Glenn Beck Follow-Up

Steve Levy ⬥ 13 November

On October 9th, I posted an entry on Glenn Beck filing a UDRP complaint with WIPO over the domain name <>

On October 29th, a WIPO Panel issued its decision denying transfer of the domain.  The claim made by Glenn Beck and his media company was that the domain was defamatory and registered in violation of the UDRP.  Mercury Radio Arts, Inc. and Glenn Beck v. Isaac Eiland-Hall, WIPO Case No. D2009-1182.  The Respondent domain owner defended claiming that he had registered the domain as a protest against the interviewing and commenting style used by Beck to “spread lies and misinformation” and, as such, the domain and his web content were protected as First Amendment free speech.  In denying the complaint the Panel found that, although the domain is confusingly similar to Beck’s common-law “Glenn Beck” trademark, the Respondent had a legitimate interest in the name since it was clearly used for the purposes of parody and political commentary, and the Respondent did not benefit financially from Beck’s name.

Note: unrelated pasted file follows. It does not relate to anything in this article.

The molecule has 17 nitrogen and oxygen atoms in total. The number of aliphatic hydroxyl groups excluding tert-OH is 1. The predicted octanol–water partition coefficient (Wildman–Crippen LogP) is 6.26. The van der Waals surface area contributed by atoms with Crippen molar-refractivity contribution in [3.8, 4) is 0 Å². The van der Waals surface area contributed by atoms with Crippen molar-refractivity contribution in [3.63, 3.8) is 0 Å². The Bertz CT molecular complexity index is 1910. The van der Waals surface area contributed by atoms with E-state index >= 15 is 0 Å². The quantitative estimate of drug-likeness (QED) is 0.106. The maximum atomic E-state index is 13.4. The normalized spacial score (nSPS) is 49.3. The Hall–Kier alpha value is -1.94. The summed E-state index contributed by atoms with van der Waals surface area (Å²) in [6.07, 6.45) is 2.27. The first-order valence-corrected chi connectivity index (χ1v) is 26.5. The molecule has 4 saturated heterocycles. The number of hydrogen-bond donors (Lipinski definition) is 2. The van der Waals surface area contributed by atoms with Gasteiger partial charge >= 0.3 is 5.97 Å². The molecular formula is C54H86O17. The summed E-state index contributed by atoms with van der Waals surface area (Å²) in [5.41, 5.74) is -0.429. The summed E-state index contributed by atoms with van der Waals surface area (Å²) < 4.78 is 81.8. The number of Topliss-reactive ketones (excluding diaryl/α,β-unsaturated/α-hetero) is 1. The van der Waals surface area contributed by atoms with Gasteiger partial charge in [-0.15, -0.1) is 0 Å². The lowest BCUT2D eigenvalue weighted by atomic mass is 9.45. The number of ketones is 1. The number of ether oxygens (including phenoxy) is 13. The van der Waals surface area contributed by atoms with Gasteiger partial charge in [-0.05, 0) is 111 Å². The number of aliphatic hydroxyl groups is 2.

Citing Supreme Court precedent, the Panel stated that even when a knowingly false statement is made regarding a famous individual, it is not actionable without proving “actual malice” on the part of the speaker.  The Panel added that, rather than just considering the domain itself, the “Respondent’s speech should be assessed as a whole, both by reference to the disputed domain name and the content of Respondent’s website (i.e., on the assumption the preponderance of Internet users will indeed click through).”  Here, the Respondent’s website contained many statements acknowledging the falsity of the statement implied by the domain name and highlighting the fact that the domain name was a parody of Beck’s style.

Having made his point, after the decision was announced, the Respondent actually gave Beck the username and password to his account so that the domain could be cancelled or transferred to Beck. In his accompanying letter to Beck he chastised the celebrity saying “Rather than choosing to strive to excellence and civic contribution, you simply pander to the fears and insecurities of your audience. And in the process, you do them, and us all, a great deal of harm.”  As of that afternoon, the site was down. 

Tags: actual malice, domain name, enforcement, First Amendment, free speech, Glenn Beck, Isaac Eiland-Hall, Mercury Radio Arts Inc., parody, Supreme Court, trademark, UDRP, WIPO

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